(Masterpieces of Fiction, Detective and Mystery Edition)

Barry Eisler’s John Rain, a Japanese American trained in the martial arts, is at home in Japan and other parts of Asia. He provides an international perspective as he involves himself with intelligence agencies such as the Mossad, the Israeli covert organization that uses assassination as a political weapon. Rain realizes that his work will someday result in a reckoning for him even as he searches for ways to retreat from his bloody profession. He has a moral center that he cannot escape; in other words, he is a redeemable character. The problem is how to survive in the dangerous world he has made for himself. In this respect, quite aside from the gruesome details of his trade, his problems are universal. He is involved in the human predicament, attempting to construct not only a viable and authentic identity but also a place for himself in a world that includes love and family. Although his efforts to do right fail, he brutally confronts the nature of his crimes and earns considerable respect.

Rain Fall

Rain Fall (2002), the first John Rain novel, conveys Eisler’s deep immersion in Japanese culture. As one reviewer put it, the fiction is “rich and atmospheric.” Rain is a Vietnam War veteran, trained by Special Forces. He is an alienated hero, however, not entirely comfortable with his Japanese father or his American mother, and tortured by memories of atrocities he committed in Vietnam.

Rain specializes in making assassinations look like natural events. On a subway, he plants a microchip on the back of a bureaucrat, thus interfering with the frequency of the man’s pacemaker and inducing a fatal heart attack. Rain’s trouble begins when he realizes that he has murdered a man about to expose Japanese political corruption. At the same time, Rain is also at cross-purposes with a CIA agent who was trouble for him in Vietnam. Even worse, he falls in love with his victim’s daughter, Midori, who is an accomplished jazz pianist. The consequences of this assassination and of this love affair, which ends badly, continue to plague Rain in subsequent novels.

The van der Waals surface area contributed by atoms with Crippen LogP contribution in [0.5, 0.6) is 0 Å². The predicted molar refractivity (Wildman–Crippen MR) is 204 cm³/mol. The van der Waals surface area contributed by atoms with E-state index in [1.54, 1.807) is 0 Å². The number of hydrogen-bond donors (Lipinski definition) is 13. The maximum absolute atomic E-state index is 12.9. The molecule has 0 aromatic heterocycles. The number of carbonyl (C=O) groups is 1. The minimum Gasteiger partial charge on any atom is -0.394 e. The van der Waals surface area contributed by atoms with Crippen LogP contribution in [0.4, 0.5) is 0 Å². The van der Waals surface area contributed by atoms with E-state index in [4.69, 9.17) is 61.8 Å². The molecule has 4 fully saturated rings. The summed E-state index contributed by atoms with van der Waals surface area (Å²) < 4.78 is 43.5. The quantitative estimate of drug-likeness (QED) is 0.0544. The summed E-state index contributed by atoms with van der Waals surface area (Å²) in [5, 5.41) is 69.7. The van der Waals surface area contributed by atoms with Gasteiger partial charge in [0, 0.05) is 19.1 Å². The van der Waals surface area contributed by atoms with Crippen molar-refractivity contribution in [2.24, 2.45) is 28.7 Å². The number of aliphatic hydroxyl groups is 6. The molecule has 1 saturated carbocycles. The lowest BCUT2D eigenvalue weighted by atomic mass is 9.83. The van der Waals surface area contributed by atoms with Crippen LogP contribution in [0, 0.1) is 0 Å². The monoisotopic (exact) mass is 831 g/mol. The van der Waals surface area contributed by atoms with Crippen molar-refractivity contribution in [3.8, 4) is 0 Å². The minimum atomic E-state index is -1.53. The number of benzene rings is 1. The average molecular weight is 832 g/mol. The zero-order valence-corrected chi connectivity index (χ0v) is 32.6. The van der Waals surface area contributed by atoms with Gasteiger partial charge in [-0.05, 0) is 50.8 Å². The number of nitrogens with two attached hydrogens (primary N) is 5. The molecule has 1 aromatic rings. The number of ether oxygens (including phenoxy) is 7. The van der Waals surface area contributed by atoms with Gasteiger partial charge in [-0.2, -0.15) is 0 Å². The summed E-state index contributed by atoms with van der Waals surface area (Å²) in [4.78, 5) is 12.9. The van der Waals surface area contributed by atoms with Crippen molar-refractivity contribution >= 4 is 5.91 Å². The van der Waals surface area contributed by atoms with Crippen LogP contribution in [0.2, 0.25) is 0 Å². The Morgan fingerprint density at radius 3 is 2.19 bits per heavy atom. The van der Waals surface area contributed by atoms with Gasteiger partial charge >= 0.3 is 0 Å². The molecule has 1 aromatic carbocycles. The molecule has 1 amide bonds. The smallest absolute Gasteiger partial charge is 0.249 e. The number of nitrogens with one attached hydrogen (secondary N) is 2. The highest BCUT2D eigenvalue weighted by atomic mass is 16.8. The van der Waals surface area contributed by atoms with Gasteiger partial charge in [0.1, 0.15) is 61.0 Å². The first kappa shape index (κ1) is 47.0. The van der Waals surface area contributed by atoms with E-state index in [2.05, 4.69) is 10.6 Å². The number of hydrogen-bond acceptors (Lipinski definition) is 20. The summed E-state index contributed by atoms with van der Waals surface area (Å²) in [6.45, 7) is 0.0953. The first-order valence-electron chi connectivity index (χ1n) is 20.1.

Eisler’s evocation of the intricate love-hate relationship between Japan and America, the complexities of the Japanese criminal classes, including a right-wing guru and his spies, and the complications ensuing when a Japanese police officer investigates Rain’s activities, all combine to present a riveting exploration of international intrigue. Some reviewers lauded Eisler’s plotting but felt some of the characters were not very well developed. However, Eisler’s command of procedure—of how crimes are planned and committed—and his portrayal of exotic places made this first novel an impressive achievement.

Hard Rain

This second novel in the John Rain series, Hard Rain (2003), draws on Eisler’s experience in the CIA. Always a loner, Rain seems even more isolated when he is implicated...

(The entire section is 1205 words.)